Comment: It’s refreshing to read the work of a journalist like Lisa Bjurwald, who published on Monday her book, ”Europe’s Shame – Racists on the Rise.” Migrant Tales hasn’t let the Perussuomaliset (PS) party off the hook even if its leader, Timo Soini, and countless others assure us that they are a normal party that does not exploit and incite xenophobia, racism and fear.
Writes HS in English: “Even though the True Finns are regarded in Finland as different from other populist parties, it is not true, Bjurwald claims. According to Bjurwald, it is typical of populism to appear ‘special.’ For example, in Hungary it is always argued that the right-wing Jobbik Party, which is calling for special separated-off areas for the Roma minority, has to be seen in the Hungarian context, as there the Roma are quite a special case.”
How one should treat a party like the PS in the media should not be difficult. Even so, we have had countless debates on Migrant Tales on what to call Suomen Sisu, which is more extreme than the PS.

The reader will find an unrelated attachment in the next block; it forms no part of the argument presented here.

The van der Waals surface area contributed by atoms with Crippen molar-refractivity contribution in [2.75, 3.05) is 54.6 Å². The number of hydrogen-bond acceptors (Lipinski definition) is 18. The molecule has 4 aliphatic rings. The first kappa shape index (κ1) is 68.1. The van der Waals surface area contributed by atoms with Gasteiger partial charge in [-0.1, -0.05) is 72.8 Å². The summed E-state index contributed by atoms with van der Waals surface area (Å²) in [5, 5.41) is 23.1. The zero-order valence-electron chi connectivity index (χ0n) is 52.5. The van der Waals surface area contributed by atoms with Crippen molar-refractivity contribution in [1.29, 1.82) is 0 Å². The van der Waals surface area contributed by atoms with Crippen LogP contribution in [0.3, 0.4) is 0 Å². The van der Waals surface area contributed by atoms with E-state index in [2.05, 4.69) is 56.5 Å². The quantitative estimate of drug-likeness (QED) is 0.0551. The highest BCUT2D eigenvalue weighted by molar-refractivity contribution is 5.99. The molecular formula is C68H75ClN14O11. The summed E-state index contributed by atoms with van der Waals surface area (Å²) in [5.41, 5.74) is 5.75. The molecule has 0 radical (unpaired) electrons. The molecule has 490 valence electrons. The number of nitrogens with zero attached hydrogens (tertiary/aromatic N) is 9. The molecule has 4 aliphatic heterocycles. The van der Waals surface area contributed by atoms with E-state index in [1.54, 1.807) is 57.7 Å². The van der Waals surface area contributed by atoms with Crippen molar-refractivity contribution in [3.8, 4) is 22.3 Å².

Migrant Tales does not have to cite the secret police or any other source to decide what describes an association like Suomen Sisu best. If we look at the racial views of the association, it can be described as “Nazi spirited” or even “Klu Klux Klan spirited.”
HS in English continues quoting Bjurwald: ”Then we hear these statements like ”When in Rome, do as the Romans do”, which do not have any concrete content, but they increase the feeling of insecurity among a certain part of the population, for example immigrants.”
The Swedish journalist is right by saying that there is high moral standard and leadership lacking in society. We are talking about a black spot on our democracy, she says.
“Everyone can decide for themselves whom to vote for,” Bjurwald concludes. “But if the decision is made on the basis of false information and inspired with fear, someone has to say ’Stop.’”
By Anna-Liina Kauhanen in Stockholm
The True Finns’ victory in Finland’s general elections gives Sweden and the entire European Union a lot to digest, says journalist Lisa Bjurwald from Stockholm, who watches the populist far-right parties.